A mildly perverted, mildly humorous compilation of Ames's New York Press columns into one chunky memoir of sexridden angst.
From his young days in a backstraightening corset to the traumas of his delayed adolescence, from encounters with prostitutes (both female and transsexual) to his personal recreation of Mann's Death in Venice, Ames (The Extra Man, 1998) marshals his adventures with his penis for increasingly strained comic effect. Knowing what the word ``onanism'' means does not constitute humor, of course, yet Ames spends many pages trying to convince the reader that he is indeed really, really funny for just this kind of vocabulary (and related experiences). Sex with a prostitute who ends up throwing a cup of hot tea in his face is not so much funny as it is pathetic, despite his cheerful chirps to the contrary. Likewise, his venereal diseases do not contribute to any newly discovered comic territory: the ``w''(art) on his ``p''(enis) may have been of utmost concern to him, but how many times has the embarrassed trip to the drugstore for sexrelated products or treatment already been depicted elsewhere? Oddly, the most amusing parts of Ames's memoirs are the ones not specifically related to his own sex life: the stories of him defecating on himself (both in the south of France and New York City) portray a sense of urgency perhaps only experienced by one with equally explosive bowels, whereas his friend's invention of the ``mangina'' provides the most fruitful exploration into new and dizzying perversions.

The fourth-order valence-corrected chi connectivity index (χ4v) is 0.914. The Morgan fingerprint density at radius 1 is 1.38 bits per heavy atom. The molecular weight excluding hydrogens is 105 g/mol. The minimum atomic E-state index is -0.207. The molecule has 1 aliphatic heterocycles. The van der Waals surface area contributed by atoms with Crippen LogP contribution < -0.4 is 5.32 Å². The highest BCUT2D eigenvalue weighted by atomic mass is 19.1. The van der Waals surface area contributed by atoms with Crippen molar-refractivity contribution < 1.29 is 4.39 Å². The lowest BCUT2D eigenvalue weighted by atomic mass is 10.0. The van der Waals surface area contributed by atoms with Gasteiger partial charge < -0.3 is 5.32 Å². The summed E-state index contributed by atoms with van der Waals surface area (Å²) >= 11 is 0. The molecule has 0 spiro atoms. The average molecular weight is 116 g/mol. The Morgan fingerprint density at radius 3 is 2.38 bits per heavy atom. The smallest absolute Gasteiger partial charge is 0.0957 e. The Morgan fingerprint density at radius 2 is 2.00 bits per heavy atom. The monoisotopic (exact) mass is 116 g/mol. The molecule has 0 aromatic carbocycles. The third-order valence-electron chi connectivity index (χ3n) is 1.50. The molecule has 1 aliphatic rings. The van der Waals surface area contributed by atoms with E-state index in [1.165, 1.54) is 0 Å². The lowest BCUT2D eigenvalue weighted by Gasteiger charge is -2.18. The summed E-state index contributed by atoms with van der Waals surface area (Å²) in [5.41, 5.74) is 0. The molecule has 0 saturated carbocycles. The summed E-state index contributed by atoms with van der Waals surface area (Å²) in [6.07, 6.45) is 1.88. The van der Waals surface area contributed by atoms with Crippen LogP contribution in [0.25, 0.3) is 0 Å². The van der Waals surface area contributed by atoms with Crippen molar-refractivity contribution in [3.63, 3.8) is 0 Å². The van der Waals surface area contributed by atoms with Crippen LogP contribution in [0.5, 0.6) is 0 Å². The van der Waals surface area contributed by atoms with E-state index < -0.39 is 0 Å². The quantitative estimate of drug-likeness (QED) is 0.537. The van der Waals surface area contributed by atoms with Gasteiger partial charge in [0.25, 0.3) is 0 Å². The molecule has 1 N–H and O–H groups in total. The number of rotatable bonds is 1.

Angstridden sex is funny, à la Philip Roth; tongueincheek memoirs are funny, à la David Sedaris. Ames can be their water-boy for now, and maybe he'll join their company when he lets his humor develop organically rather than throwing it into the reader's face.